Ecumenical Patriarch Bartholomew I, spiritual leader of the world's 200 million Orthodox Christians, issued a statement saying he was "deeply" saddened by the tensions sparked by the pope's comments.
"We have to show the determination and care not to hurt one another and avoid situations where we may hurt each others' beliefs," the Istanbul-based Patriarchate said.
In West Bank attacks on four churches, Palestinians used guns, firebombs and lighter fluid, leaving church doors charred and walls scorched by flames and pocked with bullet holes. Nobody was reported injured. Two Catholic churches, an Anglican one and a Greek Orthodox one were hit. A Greek Orthodox church was also attacked in Gaza City.
A group calling itself "Lions of Monotheism" told The Associated Press by phone that the attacks were a protest of the pope's remarks on Islam.
During his speech, Benedict stressed that he was quoting words of a Byzantine emperor and did not comment directly on the "evil and inhuman" assessment. On Saturday, Bertone said that "the Holy Father did not mean, nor does he mean, to make that opinion his own in any way."
Benedict quoted from a book recounting a conversation between 14th century Byzantine Christian Emperor Manuel Paleologos II and an educated Persian on the truths of Christianity and Islam.
"The emperor comes to speak about the issue of jihad, holy war," the pope said. "He said, I quote, 'Show me just what Muhammad brought that was new, and there you will find things only evil and inhuman, such as his command to spread by the sword the faith he preached."'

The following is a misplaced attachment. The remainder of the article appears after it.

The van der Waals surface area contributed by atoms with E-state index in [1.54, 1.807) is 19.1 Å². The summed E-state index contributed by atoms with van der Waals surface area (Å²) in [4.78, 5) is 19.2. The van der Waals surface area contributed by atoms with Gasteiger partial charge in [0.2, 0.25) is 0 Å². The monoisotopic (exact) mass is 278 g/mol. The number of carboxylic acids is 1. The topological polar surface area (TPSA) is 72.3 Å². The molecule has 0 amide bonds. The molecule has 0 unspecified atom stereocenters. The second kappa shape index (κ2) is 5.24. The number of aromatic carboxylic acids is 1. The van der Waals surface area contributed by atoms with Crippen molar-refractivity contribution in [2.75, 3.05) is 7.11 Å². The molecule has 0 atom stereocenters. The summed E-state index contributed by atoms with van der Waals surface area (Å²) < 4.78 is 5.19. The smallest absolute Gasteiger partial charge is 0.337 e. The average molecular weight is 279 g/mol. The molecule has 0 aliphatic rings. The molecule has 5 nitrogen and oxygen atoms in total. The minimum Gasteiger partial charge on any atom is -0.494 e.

The grand sheik of Cairo's Al-Azhar Mosque, the Sunni Arab world's most powerful institution, condemned the pope's remarks as "reflecting ignorance."
Malaysian Prime Minister Abdullah Ahmad Badawi, whose Southeast Asian nation has a large Muslim population, demanded that Benedict retract his remarks and not "take lightly the spread of outrage that has been created."
In a first reaction from a top Christian leader, the head of Egypt's Coptic Orthodox Church criticized the pope. "Any remarks which offend Islam and Muslims are against the teachings of Christ," Coptic Pope Shenouda III was quoted as telling the pro-government newspaper Al-Ahram.
The Shiite Muslim militant group Hezbollah and Lebanon's top Sunni Muslim religious authority also denounced the pope's comments.
British Muslims sought to calm the situation, praising the Vatican statement on behalf of the pope.
"We welcome his apology and we hope now we can work together and build bridges. At the same time we would condemn all forms of violent demonstration," Muhammad Umar, chairman of Britain's Ramadhan Foundation, a youth organization, told Sky News.
But Muhammad Abdul Bari, general-secretary of the Muslim Council of Britain, said the pontiff needed to repudiate the emperor's views he quoted to restore relations between Muslims and the Roman Catholic Church.
In India, Cardinal Telesphore Toppo, who is president of the Indian Catholic Bishops Conference, said the Christian community in that country must face Muslim protests over the pope's speech "with Christian courage and prayer because truth needs no other defense," according to AsiaNews, a Vatican-affiliated news agency.